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Velebit fungi are very important members of the ecosystem because as decomposers (saprotrophs) they return nutrients to circulation.

Fungi of the Northern Velebit National Park

Fungi belong to some of the least explored groups of organisms in Croatia and it is believed that as yet only 20 percent of species have been identified. This may be surprising, given the popularity of mushroom picking! However, fungi with large fruiting bodies (scientific name: macromycetes) constitute only 20% of the fungal kingdom. Namely, what most people think to be a “mushroom” is only its smaller top part that serves for reproduction. The main mushroom body consists of a shapeless web of filamentous cells – the hyphae which grow through their meal – a layer of dry leaves, trees, dead animals, dung or other organic matter. Occasionally, fungus sprouts a special surface structure where spores serving for propagation are produced. These fruiting bodies or sporocarps, are what most people think to be a mushroom.
In addition to the familiar form of fruiting body, consisting of a stem and a cap, there are also plate-like, coral-shaped and other unusual forms of fruiting body, with a very large number of fungi producing quite small fruiting bodies of various shapes, some smaller than a millimetre. Often they can only be seen with the help of a microscope or magnifying glass.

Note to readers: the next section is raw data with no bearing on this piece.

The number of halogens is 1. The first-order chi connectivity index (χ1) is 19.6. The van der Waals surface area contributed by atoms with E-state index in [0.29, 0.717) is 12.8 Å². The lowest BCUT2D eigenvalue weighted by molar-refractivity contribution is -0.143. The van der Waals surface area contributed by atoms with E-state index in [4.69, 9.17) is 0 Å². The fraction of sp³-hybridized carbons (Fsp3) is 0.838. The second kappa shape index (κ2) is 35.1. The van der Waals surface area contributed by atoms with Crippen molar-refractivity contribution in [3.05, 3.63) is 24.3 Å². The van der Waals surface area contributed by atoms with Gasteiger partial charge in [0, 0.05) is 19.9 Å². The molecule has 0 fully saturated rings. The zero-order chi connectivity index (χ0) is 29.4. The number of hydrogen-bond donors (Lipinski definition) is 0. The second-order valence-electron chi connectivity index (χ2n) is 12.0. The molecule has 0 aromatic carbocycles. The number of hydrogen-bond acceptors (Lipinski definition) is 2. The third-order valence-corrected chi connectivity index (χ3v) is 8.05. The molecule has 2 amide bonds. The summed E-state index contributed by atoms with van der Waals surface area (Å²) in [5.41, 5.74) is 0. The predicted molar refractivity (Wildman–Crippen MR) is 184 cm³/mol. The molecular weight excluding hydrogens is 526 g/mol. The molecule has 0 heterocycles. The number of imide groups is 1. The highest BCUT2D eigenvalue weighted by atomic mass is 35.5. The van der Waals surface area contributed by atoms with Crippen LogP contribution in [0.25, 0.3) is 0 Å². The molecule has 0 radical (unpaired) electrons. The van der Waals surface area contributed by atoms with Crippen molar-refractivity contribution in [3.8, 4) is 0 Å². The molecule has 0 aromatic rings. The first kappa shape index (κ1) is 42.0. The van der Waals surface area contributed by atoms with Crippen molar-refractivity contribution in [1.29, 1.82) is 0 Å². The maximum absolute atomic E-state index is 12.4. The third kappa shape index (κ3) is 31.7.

Fungi are very important members of the ecosystem. They act as decomposers (saprotrophes) and return nutrients into circulation. In addition, many fungi live in mycorrhiza – a symbiotic association with woody plants, in which the fungus provides the plant with access to water, minerals and other important compounds, while the plant feeds the fungus with nourishing organic matter. Symbiotic fungi protect their hosts from a variety of disease-causing parasites, predators and competitors. In the forest, many trees live in such a symbiosis, with fungi significantly contributing to better health and growth of trees!

In current studies (by the end of 2011), as many as 382 species of fungi have been identified within the Park area. Many of them are rare and endangered, because they depend on deadwood that is scarce in managed forests. The trees in national parks are not felled and the forest is left to natural processes, which is why it abounds in bulky wood remains of dying old trees that are inhabited by a very large number of saprotrophic fungi generally not found in managed forests. Diseased and old trees remain in the forest, where they become food and home to fungi and numerous other living organisms.
National parks also provide an ideal habitat for parasitic fungi that live on trees causing disease or attacking already weakened or diseased trees. In a managed forest, such trees are removed from the forest together with their fungal tenants. Although disease is generally considered as something bad, it is an essential part of the dynamics of life and survival and in a healthy ecosystem contributes to biodiversity and stability of the ecosystem as a whole.

Protected Fungal Species of Velebit

Protected Fungal Species 2

Protected Fungal Species 3

Photo gallery of mushrooms in the Northern Velebit National Park

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